We were both feeling a bit 'homesick'. That's what Hiraeth is - it's Welsh for being homesick for Wales - but more than that - it's a deep longing, really homesickness doesn't come close to the intensity of feeling that 'hiraeth' invokes. For various reasons, shortage of affordable housing in the area where I grew up, and marriage, being two, I now live in a beautiful part of England, close to the Chiltern hills. But I long for the wild mountains of my native Wales, the mountains which inspired many of my stories, and the lakes and mountain streams. I used to live near the sea. Somehow I miss the mountains more than the sea, although I enjoyed walking or riding along the beach, and I do love water. I am, and always have been a country lover and would be suffocated by city living. However I know that people who were born and brought up in the city would be just as lost if they suddenly found themselves living in the country. I think the place where one grows up permeates one's body and soul, so there is always a part of you that remains there. 'You can take the woman out of Wales,' I tell my friends 'but you can't take Wales out of the woman.'
It's the wildness of the unspoiled areas of Wales that captivates my heart, I think, and places have inspired many a story. Sometimes I transfer whole areas to different worlds or planets, and sometimes, as in my fantasy novella Dancing With Fate, I use real places as the settings, and in this story I also draw strongly on the myths and legends of Wales, as well as a good smattering of Greek legend. I imagine many writers, draw on the places where they grew up as backgrounds to their stories, and even if one writes fantasy or Science Fiction, you have to have something to work on, even if you do make subtle changes, and perhaps have a yellow sky or silver sand! Do you have vivid 'mind pictures' of a place close to your heart? And do you transfer those to your own writing, or are your settings purely imaginary?
Here's a short excerpt from 'Dancing With Fate'. In this, my heroine, the Greek muse Terpsichore, is bathing in a waterfall, and this particular waterfall is sited not far from where I used to live.
She shrugged. What was she thinking? She was her own goddess, wasn't she? If she wanted to bathe, she would. She certainly didn't need any charmed wine to make her decisions for her. In an instant, her Celtic clothing melted away.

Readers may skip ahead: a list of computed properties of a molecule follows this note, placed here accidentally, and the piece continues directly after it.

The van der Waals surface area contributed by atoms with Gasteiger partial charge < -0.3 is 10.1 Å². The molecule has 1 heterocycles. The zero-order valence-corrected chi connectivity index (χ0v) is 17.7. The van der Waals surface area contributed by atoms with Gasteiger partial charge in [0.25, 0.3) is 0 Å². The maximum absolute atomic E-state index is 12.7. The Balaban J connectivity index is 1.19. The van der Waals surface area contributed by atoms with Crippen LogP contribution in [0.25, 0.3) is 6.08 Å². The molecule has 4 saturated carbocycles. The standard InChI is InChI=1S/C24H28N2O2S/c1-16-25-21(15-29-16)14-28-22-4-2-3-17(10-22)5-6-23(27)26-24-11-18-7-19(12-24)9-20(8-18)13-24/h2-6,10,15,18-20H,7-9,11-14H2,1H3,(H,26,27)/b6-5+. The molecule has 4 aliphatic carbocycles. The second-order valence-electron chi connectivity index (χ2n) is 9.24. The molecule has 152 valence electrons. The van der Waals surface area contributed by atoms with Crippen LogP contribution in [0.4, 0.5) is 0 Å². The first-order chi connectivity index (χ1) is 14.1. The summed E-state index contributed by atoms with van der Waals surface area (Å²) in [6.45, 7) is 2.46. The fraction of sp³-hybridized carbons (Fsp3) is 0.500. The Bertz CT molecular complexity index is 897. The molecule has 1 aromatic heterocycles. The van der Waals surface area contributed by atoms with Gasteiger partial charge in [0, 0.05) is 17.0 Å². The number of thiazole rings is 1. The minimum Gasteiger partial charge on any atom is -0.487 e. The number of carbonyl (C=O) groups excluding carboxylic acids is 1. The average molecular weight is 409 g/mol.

She laid her lyre against a friendly tree trunk and ran beneath the curtain of water cascading over the cliff face. She stood, waist deep in the shallows of the pool and let the water rush over her. The cold crystal clear liquid invigorated her. She felt the life force of the spring flow around and through her, the molecules that composed it, the tiny life forms unseen. This was her element and she rejoiced in it.
She went deeper and swam for a while, enjoying the freedom of movement in the water, playing with the little minnows that darted here and there. At last, she stepped out onto the grass that fringed the pool and looked skyward. How long had she been bathing? Helios was already on his homeward journey, although his light still warmed the air and he had not yet painted the sky in its twilight hues.
Shaking her arms free of the silvery drops of water, the muse then squeezed the wetness from her long hair, of which she was inordinately proud. Of all her womanly attributes, she loved her hair the best. It was so fine and silky; it took hardly any time to dry. She spread her arms and let the warm air vanquish the last of the moisture from her skin. Oh, this land of Wales was fair! She raised her arm in salute to Helios, knowing he could see whatever his warmth touched.
Terpsichore twirled around on tiptoe, bending back her head and taking in the craggy mountaintops, the trees full-leafed and swaying slightly in the warm breeze. On an impulse, she began to dance. She conjured up a silky himation between her fingers and swirled it above her head as she moved to the accompaniment of her own voice. So involved was she in her dancing she failed to realize she was no longer alone.
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